Understanding -- "The act, state or feeling
of a person who understands; comprehension,
knowledge, sympathetic awareness, etc."

Emotions Surrounding CFS

CONCERN: created when an illness lingers and medical professionals are unable to find the etiology (cause) of the problem.

FEAR: caused due to uncertainties -- could it be an undetected illness that hasn't fully manifested itself, i.e., cancer, MS, Lupus, AIDS, etc.

DENIAL: all of us, at some time, possess this emotion especially when it pertains to our most valuable possession, our health. Many patients tend to "deny" CFS and attempt to "live their lives", but soon find their body is controlled by something out of their control.

TEMPORARY RELIEF: established when all other illnesses known to modern medicine are negative. When a patient is given a diagnosis of Chronic Fatigue Syndrome, there is "temporary relief" in having a name for the illness. But, then reality sets in that a "name" doesn't cure the illness.

FRUSTRATION: due to the patient's feeling that their body has somehow let them down. This can result in "jealousy" or "envy" in that the patient can't do what someone helping them is doing. They don't want the person helping to be ill, but instead wish they were well enough to handle the task. Society tends to dictate that if you try a little harder, endure, etc., you can do anything. But, CFS becomes the "master" in that regard.

UNFAIRNESS: results when the patient feels something has been taken away -- i.e., "being cheated of going on with their life". Sometimes this emotion can create a sense of "worthlessness".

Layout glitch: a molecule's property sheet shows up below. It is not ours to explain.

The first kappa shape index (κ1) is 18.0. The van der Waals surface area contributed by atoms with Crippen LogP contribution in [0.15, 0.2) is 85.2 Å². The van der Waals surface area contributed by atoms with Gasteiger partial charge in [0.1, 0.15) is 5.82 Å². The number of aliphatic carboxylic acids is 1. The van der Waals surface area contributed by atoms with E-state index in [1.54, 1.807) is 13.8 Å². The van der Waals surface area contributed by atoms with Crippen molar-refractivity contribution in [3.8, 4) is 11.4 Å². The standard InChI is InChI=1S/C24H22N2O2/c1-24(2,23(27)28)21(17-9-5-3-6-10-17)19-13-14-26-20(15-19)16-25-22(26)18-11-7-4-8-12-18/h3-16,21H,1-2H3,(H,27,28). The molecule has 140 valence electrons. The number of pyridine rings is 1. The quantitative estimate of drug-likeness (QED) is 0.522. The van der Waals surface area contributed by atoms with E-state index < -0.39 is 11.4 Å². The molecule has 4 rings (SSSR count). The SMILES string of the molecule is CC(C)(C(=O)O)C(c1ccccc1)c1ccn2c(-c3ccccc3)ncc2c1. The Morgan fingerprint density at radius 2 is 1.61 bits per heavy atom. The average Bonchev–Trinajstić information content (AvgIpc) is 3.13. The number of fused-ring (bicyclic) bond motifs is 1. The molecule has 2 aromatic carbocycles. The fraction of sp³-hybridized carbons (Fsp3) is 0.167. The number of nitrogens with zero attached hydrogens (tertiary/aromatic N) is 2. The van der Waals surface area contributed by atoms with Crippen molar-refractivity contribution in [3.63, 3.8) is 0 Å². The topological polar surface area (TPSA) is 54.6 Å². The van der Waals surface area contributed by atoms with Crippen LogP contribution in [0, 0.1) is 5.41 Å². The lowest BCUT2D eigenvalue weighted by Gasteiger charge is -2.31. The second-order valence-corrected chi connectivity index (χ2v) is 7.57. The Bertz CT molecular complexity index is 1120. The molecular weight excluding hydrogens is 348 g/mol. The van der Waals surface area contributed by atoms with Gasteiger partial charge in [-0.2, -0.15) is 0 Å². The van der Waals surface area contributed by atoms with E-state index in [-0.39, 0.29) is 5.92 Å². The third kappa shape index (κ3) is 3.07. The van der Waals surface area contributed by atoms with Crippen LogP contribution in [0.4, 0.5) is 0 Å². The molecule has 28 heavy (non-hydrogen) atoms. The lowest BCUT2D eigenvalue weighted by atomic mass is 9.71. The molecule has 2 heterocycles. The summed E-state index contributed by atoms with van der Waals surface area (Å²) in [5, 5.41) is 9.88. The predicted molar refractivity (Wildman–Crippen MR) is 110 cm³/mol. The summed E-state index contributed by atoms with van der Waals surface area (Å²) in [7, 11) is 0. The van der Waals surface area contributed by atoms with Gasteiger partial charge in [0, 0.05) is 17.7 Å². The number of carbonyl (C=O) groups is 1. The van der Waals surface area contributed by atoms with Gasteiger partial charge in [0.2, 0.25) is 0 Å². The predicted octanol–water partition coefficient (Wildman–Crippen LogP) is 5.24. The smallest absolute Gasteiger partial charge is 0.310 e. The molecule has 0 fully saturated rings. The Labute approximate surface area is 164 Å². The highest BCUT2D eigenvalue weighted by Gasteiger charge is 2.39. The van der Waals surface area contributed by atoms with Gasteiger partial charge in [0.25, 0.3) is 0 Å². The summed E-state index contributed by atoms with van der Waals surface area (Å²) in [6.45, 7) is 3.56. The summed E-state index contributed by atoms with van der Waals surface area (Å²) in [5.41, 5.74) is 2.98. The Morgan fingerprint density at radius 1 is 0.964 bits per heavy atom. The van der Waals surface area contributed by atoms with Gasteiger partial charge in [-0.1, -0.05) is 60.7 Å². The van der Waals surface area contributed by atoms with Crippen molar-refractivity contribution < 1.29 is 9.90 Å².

ANGER sometimes directed at doctors who have told the patient "it's all in your head" (some patients have been placed in psychiatric wards). Anger often results when patients spend thousands of dollars seeing many different doctors trying to "convince" someone that they really are sick. Sometimes anger becomes so severe the patient can appear billigerent. This emotion emerges when the media, public, medical professionals, friends and loved ones lack understanding of CFS. Too often, society demands visual evidence of affliction before it can be valid, i.e., a broken leg, crippled body, etc., but too often forgets that some illnesses such as cancer often have no physical signs until it's too late.

LOSS OF PERSONAL CONTROL: a very difficult emotion to handle. Everyone realizes we have very little control of the rest of the world, but we find comfort in feeling we have a lot of control within ourselves. However, CFS tends to become the "authority" of the patient and suddenly "is in the driver's seat" showing no respect for the body it resides in.

DEVASTATION: created because of not only emotional aspects of the illness, but also financial loss if a patient becomes disabled or can only work part- time. All of us have certain aspirations, but CFS all too often destroys those plans and brutally tells the patient that "without your health, you are very limited."

HOPELESSNESS: a few patients suffer this emotion so severely, they may feel suicide is their only alternative. Not all patients consider suicide an option, but for the few who do, pre-exisiting psychological factors may have been involved before getting CFS. Treatment with a counselor familiar with CFS can help patients deal with this emotion.